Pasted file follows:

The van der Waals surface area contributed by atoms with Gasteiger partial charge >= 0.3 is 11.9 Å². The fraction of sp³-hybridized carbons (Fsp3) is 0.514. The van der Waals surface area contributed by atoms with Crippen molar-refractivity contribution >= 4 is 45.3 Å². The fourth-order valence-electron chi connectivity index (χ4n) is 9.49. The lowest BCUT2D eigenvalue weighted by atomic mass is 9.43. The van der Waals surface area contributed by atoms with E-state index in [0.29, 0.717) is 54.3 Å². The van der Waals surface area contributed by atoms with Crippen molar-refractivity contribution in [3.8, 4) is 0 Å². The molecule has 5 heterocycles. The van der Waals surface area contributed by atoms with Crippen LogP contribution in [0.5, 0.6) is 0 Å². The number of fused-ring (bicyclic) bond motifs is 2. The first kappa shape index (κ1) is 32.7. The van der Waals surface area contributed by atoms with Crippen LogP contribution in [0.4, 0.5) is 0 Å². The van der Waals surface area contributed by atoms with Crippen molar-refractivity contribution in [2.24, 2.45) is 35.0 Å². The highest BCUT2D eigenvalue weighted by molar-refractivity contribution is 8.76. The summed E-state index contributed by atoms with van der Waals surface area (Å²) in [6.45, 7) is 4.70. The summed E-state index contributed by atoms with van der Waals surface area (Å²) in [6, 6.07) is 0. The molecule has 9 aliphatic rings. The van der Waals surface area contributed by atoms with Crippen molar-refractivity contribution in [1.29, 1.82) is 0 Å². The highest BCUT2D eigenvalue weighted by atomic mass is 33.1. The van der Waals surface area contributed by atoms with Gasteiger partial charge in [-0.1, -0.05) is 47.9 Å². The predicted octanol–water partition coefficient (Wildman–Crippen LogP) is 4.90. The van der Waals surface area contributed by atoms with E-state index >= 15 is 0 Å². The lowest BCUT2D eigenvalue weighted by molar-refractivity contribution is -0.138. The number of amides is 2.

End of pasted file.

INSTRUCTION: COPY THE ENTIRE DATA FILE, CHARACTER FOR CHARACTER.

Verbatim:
The van der Waals surface area contributed by atoms with Gasteiger partial charge >= 0.3 is 11.9 Å². The fraction of sp³-hybridized carbons (Fsp3) is 0.514. The van der Waals surface area contributed by atoms with Crippen molar-refractivity contribution >= 4 is 45.3 Å². The fourth-order valence-electron chi connectivity index (χ4n) is 9.49. The lowest BCUT2D eigenvalue weighted by atomic mass is 9.43. The van der Waals surface area contributed by atoms with E-state index in [0.29, 0.717) is 54.3 Å². The van der Waals surface area contributed by atoms with Crippen molar-refractivity contribution in [3.8, 4) is 0 Å². The molecule has 5 heterocycles. The van der Waals surface area contributed by atoms with Crippen LogP contribution in [0.5, 0.6) is 0 Å². The number of fused-ring (bicyclic) bond motifs is 2. The first kappa shape index (κ1) is 32.7. The van der Waals surface area contributed by atoms with Crippen LogP contribution in [0.4, 0.5) is 0 Å². The van der Waals surface area contributed by atoms with Crippen molar-refractivity contribution in [2.24, 2.45) is 35.0 Å². The highest BCUT2D eigenvalue weighted by molar-refractivity contribution is 8.76. The summed E-state index contributed by atoms with van der Waals surface area (Å²) in [6.45, 7) is 4.70. The summed E-state index contributed by atoms with van der Waals surface area (Å²) in [6, 6.07) is 0. The molecule has 9 aliphatic rings. The van der Waals surface area contributed by atoms with Crippen molar-refractivity contribution in [1.29, 1.82) is 0 Å². The highest BCUT2D eigenvalue weighted by atomic mass is 33.1. The van der Waals surface area contributed by atoms with Gasteiger partial charge in [-0.1, -0.05) is 47.9 Å². The predicted octanol–water partition coefficient (Wildman–Crippen LogP) is 4.90. The van der Waals surface area contributed by atoms with E-state index >= 15 is 0 Å². The lowest BCUT2D eigenvalue weighted by molar-refractivity contribution is -0.138. The number of amides is 2.